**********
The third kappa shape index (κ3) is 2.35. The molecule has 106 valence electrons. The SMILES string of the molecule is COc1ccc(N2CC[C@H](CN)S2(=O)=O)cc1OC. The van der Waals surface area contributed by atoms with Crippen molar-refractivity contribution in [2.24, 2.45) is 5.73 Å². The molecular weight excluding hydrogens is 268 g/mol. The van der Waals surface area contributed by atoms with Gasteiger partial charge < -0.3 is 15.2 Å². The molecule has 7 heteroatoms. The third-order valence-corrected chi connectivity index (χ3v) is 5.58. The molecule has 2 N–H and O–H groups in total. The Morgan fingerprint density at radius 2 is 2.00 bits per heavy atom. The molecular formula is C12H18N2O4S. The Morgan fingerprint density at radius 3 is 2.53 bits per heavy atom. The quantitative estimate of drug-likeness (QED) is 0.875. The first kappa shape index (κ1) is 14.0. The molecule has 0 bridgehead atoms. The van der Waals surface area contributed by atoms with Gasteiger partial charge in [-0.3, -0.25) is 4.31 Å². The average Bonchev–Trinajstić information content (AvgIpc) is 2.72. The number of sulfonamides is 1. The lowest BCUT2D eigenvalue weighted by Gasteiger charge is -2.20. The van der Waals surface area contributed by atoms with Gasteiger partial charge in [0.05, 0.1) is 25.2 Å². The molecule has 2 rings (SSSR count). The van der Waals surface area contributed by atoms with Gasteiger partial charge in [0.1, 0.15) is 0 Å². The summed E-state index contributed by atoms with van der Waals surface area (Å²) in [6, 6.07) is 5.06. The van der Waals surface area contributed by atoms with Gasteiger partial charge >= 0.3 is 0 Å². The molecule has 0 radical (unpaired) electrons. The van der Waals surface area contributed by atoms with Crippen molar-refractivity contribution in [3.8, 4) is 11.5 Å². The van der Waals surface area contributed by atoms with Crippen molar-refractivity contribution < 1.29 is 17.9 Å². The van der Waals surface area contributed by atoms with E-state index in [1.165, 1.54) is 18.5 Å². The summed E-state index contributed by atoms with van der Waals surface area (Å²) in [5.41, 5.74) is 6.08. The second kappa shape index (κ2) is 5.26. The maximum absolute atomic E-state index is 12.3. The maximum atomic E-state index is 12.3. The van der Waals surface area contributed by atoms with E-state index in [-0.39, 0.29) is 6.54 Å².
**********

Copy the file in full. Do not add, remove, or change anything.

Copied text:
The third kappa shape index (κ3) is 2.35. The molecule has 106 valence electrons. The SMILES string of the molecule is COc1ccc(N2CC[C@H](CN)S2(=O)=O)cc1OC. The van der Waals surface area contributed by atoms with Crippen molar-refractivity contribution in [2.24, 2.45) is 5.73 Å². The molecular weight excluding hydrogens is 268 g/mol. The van der Waals surface area contributed by atoms with Gasteiger partial charge < -0.3 is 15.2 Å². The molecule has 7 heteroatoms. The third-order valence-corrected chi connectivity index (χ3v) is 5.58. The molecule has 2 N–H and O–H groups in total. The Morgan fingerprint density at radius 2 is 2.00 bits per heavy atom. The molecular formula is C12H18N2O4S. The Morgan fingerprint density at radius 3 is 2.53 bits per heavy atom. The quantitative estimate of drug-likeness (QED) is 0.875. The first kappa shape index (κ1) is 14.0. The molecule has 0 bridgehead atoms. The van der Waals surface area contributed by atoms with Gasteiger partial charge in [-0.3, -0.25) is 4.31 Å². The average Bonchev–Trinajstić information content (AvgIpc) is 2.72. The number of sulfonamides is 1. The lowest BCUT2D eigenvalue weighted by Gasteiger charge is -2.20. The van der Waals surface area contributed by atoms with Gasteiger partial charge in [0.05, 0.1) is 25.2 Å². The molecule has 2 rings (SSSR count). The van der Waals surface area contributed by atoms with Gasteiger partial charge in [0.1, 0.15) is 0 Å². The summed E-state index contributed by atoms with van der Waals surface area (Å²) in [6, 6.07) is 5.06. The van der Waals surface area contributed by atoms with Gasteiger partial charge >= 0.3 is 0 Å². The molecule has 0 radical (unpaired) electrons. The van der Waals surface area contributed by atoms with Crippen molar-refractivity contribution in [3.8, 4) is 11.5 Å². The van der Waals surface area contributed by atoms with Crippen molar-refractivity contribution < 1.29 is 17.9 Å². The van der Waals surface area contributed by atoms with E-state index in [1.165, 1.54) is 18.5 Å². The summed E-state index contributed by atoms with van der Waals surface area (Å²) in [5.41, 5.74) is 6.08. The second kappa shape index (κ2) is 5.26. The maximum absolute atomic E-state index is 12.3. The maximum atomic E-state index is 12.3. The van der Waals surface area contributed by atoms with E-state index in [-0.39, 0.29) is 6.54 Å².